New Tax in UAE. What every freelancer in UAE should know in 2023!

freelancer in UAE

The UAE Ministry of Finance has recently announced that a new corporate tax will be applied to all businesses and commercial activities in the country, including freelancers. This means that freelancers who earn more than AED 375,000 (US$102,000) per year will now be required to pay tax on their income.

This change has come as a surprise to many freelancers, who were previously able to enjoy the tax benefits of self-employment. However, the UAE government has said that the new tax is necessary to “level the playing field” between businesses and freelancers, and to ensure that everyone is paying their fair share of taxes.

The new tax regime is still in its early stages, and there are a number of unanswered questions. For example, it is not yet clear how the tax will be calculated for freelancers who work with multiple clients. The UAE Ministry of Finance has said that it will provide more information in the coming months. In the meantime, freelancers in the UAE should start preparing for the new tax regime by understanding their obligations and seeking professional advice if necessary.

The Tax Enigma. A Freelancers’ Dilemma

For a normal freelancer in UAE, the loop of tax and its intricacies has always been tasking. Simply because the choice of work that each individual wants to freelance in will come with their own set of regulations. The introduction of the new corporate tax regulations in 2023 has highlighted the need for freelancers to understand the impact on their financial strategies. As the UAE takes steps to align itself with international tax standards, freelancers are left pondering several significant questions:

  • How will the new tax affect freelancers in UAE?
  • Does the Emirates’ popularity as a tax-free nation still hold value?
  • What exactly does corporate tax involve, and how does it relate to freelancers?
  • What changes can freelancers expect regarding licences and permits?
  • What exemptions are available for freelancers under the new corporate tax regulations?
  • What considerations should freelancers keep in mind when engaged in moonlighting?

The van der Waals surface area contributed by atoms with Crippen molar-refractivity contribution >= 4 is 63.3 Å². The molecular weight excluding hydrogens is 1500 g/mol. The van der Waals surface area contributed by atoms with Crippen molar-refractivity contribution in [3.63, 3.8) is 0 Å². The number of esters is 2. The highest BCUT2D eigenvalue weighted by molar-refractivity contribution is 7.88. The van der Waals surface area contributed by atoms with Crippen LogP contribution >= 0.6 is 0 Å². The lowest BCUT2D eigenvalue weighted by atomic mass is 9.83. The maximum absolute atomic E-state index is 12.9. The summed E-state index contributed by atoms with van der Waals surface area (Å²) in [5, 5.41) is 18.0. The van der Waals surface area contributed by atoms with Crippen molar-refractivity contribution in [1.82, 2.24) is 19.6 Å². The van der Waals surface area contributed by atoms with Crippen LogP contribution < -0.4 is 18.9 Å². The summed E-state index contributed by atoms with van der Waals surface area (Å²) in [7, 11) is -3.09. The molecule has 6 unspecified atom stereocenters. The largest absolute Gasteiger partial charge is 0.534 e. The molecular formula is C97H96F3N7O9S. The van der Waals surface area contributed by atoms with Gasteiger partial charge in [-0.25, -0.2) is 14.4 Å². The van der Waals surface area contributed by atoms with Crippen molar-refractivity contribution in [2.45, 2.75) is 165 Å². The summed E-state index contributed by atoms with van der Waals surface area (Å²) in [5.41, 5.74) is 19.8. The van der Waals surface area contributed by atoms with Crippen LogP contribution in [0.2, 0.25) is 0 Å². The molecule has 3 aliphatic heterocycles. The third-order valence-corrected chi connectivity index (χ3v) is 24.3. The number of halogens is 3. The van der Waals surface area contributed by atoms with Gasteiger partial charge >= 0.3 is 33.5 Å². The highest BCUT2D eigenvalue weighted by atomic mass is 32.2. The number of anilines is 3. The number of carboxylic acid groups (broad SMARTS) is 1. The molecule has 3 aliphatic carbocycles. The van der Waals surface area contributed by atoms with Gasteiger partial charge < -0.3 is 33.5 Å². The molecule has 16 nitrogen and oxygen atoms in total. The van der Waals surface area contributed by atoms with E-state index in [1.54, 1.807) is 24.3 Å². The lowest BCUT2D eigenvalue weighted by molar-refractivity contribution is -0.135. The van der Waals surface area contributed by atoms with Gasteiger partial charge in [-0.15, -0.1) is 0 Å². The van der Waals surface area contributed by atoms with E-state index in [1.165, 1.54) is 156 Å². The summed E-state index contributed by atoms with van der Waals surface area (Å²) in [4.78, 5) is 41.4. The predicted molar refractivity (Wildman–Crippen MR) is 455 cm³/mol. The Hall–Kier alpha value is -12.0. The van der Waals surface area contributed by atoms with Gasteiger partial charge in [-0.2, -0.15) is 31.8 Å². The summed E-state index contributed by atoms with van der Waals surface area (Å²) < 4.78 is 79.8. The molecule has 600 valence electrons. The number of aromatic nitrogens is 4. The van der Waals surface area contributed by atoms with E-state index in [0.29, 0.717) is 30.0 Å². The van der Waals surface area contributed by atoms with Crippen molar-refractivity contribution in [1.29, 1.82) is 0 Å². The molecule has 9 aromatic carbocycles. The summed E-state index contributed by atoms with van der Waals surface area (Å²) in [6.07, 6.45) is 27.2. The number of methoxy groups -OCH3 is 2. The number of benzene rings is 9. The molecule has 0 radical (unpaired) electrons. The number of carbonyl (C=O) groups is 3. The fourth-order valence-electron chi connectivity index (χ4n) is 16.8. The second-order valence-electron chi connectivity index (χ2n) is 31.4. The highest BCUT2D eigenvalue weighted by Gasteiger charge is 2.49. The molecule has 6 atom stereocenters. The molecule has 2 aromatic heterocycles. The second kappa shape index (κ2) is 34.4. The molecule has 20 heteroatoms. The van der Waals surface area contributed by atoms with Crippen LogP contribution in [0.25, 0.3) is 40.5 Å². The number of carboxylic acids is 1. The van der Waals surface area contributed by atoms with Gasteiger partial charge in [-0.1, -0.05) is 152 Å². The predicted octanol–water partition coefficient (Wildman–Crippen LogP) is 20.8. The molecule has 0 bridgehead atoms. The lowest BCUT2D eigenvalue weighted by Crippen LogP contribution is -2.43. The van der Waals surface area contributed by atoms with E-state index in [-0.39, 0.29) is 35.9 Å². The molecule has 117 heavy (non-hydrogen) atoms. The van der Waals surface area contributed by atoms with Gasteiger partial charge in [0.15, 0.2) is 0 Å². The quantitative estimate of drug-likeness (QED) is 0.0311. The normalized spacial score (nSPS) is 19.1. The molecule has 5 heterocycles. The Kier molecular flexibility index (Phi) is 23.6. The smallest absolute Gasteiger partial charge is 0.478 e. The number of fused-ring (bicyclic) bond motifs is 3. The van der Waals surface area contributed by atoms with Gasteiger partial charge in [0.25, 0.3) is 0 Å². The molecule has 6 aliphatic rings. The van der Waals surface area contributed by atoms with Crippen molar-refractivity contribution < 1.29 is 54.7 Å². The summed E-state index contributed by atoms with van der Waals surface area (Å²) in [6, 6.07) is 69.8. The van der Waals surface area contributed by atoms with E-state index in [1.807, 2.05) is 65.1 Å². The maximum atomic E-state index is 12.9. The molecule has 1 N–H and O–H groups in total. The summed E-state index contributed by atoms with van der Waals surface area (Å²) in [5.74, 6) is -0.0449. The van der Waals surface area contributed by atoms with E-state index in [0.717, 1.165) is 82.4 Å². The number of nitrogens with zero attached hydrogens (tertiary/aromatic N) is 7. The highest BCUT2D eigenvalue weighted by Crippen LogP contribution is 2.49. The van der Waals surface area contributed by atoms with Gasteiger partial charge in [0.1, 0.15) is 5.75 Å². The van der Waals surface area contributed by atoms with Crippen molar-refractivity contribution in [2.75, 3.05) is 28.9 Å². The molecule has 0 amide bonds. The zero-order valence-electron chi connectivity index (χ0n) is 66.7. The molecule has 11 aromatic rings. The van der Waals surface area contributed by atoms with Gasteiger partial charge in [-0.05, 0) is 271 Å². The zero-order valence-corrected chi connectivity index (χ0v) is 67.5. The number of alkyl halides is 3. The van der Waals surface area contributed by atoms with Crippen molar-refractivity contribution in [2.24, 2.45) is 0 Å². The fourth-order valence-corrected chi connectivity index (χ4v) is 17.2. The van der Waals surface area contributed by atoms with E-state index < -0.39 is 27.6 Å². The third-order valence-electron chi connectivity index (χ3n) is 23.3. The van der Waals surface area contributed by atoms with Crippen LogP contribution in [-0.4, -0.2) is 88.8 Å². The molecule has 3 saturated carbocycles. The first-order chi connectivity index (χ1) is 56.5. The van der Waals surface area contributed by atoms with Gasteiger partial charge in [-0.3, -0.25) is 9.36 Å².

• Who can provide expert advice to freelancers wanting to make transitions to strategies that help and protect their financial growth?

The New Tax in UAE marks the beginning of a new era

The UAE’s transformation in 2023 is due to its steadfast commitment to global tax transparency and is also in alignment with the Organization for Economic Co-operation and Development (OECD). Federal Decree-Law No. 47 of 2022 has made it possible for corporate tax on commercial profits, creating a legal framework that will shape the Emirates’ tax plan work in the present and the long term future. It is here to stay. The new law shows the UAE’s intention to embrace international standards while maintaining its popularity as a business-friendly hub.

Corporate Tax. What and for whom?

Let’s break down the new tax in UAE word by word before we tap into its other implications on freelancers.

A “corporate” is any legal entity, individual, group of people, or company allowed to conduct a business. “Tax” is the financial charge a government demands from its people to collect revenues to maintain, protect and build facilities for the public. 

The said entity includes but is not limited to :

  • Foreigners or foreign entities conducting regular or consistent business in the UAE
  • Entities with limited liability, commonly known as LLCs
  • Partnerships with limited liability (excluding unlimited partner liability)
  • Investment funds are organised as a distinct legal entity
  • Companies with public shareholding
  • Publicly traded joint stock companies
  • Branches of foreign legal entities established within a free zone

A tax-paying citizen is recognised as a responsible citizen and establishes your active participation in supporting government initiatives, making you a valuable contributor to the growth and development of the UAE. Even though the “corporate tax” paints a picture of intimidating paperwork, please know that it also means that freelancers have the opportunity to be part of the tax-paying community. The corporate tax, in essence, is levied on the income and profits earned by businesses, including freelancers who operate as individual entities. However, this does NOT INCLUDE ALL freelancers. For freelancers in UAE, the threshold for taxable income stands at AED 375,000. If your annual earnings hit this number or beyond, the new corporate tax regulations apply only to you.

In simple terms: Any business act transacted in the UAE under a trade licence or permit, including income or profit earned from freelance work (if the taxable income is over AED 375,000), comes under the UAE corporate tax laws. Therefore, if you’re a licensed freelancer in UAE who is earning taxable income over AED 375,000, you must pay the applicable corporate tax as per the new law in UAE.

YOU are Exempted, IF:

Every regulation, every rule has its exemptions. The Corporate tax law is no different.

Within this framework, specific scenarios in new tax in uae provide freelancers with relief from corporate tax:

  1. Freelancers with New Freelance Permits: If you’re a freelancer who has obtained the new freelance permit, available to self-sponsored expatriates under the new labour law, you won’t have to pay corporate tax on the money you earn as profits from your freelancing work. This means you get to keep more of your earnings.

Example: You are an expatriate in the UAE who decided to become a freelance graphic designer. You applied for and received the new freelance permit. As your earnings cross the threshold, you realise you won’t have to pay corporate tax on the profits you make from your graphic design projects.

  1. Freelancers Sponsored in a Free Zone: If you’re a freelancer sponsored in a free zone, you might be required to pay corporate tax, depending on your earnings. However, if you’re also employed by a business and receive a salary, you won’t have to pay income tax. Instead, the company that sponsored your visa will be responsible for paying income tax on the money it earns as net profit.